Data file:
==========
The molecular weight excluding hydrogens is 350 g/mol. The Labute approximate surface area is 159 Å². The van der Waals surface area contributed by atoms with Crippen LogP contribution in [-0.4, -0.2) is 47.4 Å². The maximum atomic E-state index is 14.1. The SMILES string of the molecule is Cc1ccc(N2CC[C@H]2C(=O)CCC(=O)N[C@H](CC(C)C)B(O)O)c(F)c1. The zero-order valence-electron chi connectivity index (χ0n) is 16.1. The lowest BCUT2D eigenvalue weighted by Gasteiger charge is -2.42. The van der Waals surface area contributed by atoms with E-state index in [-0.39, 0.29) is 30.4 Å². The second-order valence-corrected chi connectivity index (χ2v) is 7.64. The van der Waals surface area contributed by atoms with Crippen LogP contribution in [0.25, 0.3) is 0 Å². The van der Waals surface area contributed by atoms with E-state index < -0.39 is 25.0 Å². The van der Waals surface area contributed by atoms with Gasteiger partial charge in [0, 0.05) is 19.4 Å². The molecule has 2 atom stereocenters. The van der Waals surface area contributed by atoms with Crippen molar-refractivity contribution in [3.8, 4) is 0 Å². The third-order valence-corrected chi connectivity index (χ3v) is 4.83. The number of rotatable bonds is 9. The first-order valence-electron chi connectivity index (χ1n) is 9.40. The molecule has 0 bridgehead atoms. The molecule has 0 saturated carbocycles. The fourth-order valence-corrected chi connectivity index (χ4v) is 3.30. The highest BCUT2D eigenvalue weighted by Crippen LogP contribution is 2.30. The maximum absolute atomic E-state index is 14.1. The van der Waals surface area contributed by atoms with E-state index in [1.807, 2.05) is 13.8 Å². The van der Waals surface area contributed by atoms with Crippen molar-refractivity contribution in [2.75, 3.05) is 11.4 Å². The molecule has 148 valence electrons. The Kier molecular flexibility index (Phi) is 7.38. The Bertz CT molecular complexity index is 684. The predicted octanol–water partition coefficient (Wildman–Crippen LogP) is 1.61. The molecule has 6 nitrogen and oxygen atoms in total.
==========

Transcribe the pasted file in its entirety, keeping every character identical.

The molecular weight excluding hydrogens is 350 g/mol. The Labute approximate surface area is 159 Å². The van der Waals surface area contributed by atoms with Crippen LogP contribution in [-0.4, -0.2) is 47.4 Å². The maximum atomic E-state index is 14.1. The SMILES string of the molecule is Cc1ccc(N2CC[C@H]2C(=O)CCC(=O)N[C@H](CC(C)C)B(O)O)c(F)c1. The zero-order valence-electron chi connectivity index (χ0n) is 16.1. The lowest BCUT2D eigenvalue weighted by Gasteiger charge is -2.42. The van der Waals surface area contributed by atoms with E-state index in [-0.39, 0.29) is 30.4 Å². The second-order valence-corrected chi connectivity index (χ2v) is 7.64. The van der Waals surface area contributed by atoms with Crippen LogP contribution in [0.25, 0.3) is 0 Å². The van der Waals surface area contributed by atoms with E-state index < -0.39 is 25.0 Å². The van der Waals surface area contributed by atoms with Gasteiger partial charge in [0, 0.05) is 19.4 Å². The molecule has 2 atom stereocenters. The van der Waals surface area contributed by atoms with Crippen molar-refractivity contribution in [3.8, 4) is 0 Å². The third-order valence-corrected chi connectivity index (χ3v) is 4.83. The number of rotatable bonds is 9. The first-order valence-electron chi connectivity index (χ1n) is 9.40. The molecule has 0 bridgehead atoms. The molecule has 0 saturated carbocycles. The fourth-order valence-corrected chi connectivity index (χ4v) is 3.30. The highest BCUT2D eigenvalue weighted by Crippen LogP contribution is 2.30. The maximum absolute atomic E-state index is 14.1. The van der Waals surface area contributed by atoms with E-state index in [1.807, 2.05) is 13.8 Å². The van der Waals surface area contributed by atoms with Crippen molar-refractivity contribution in [2.75, 3.05) is 11.4 Å². The molecule has 148 valence electrons. The Kier molecular flexibility index (Phi) is 7.38. The Bertz CT molecular complexity index is 684. The predicted octanol–water partition coefficient (Wildman–Crippen LogP) is 1.61. The molecule has 6 nitrogen and oxygen atoms in total.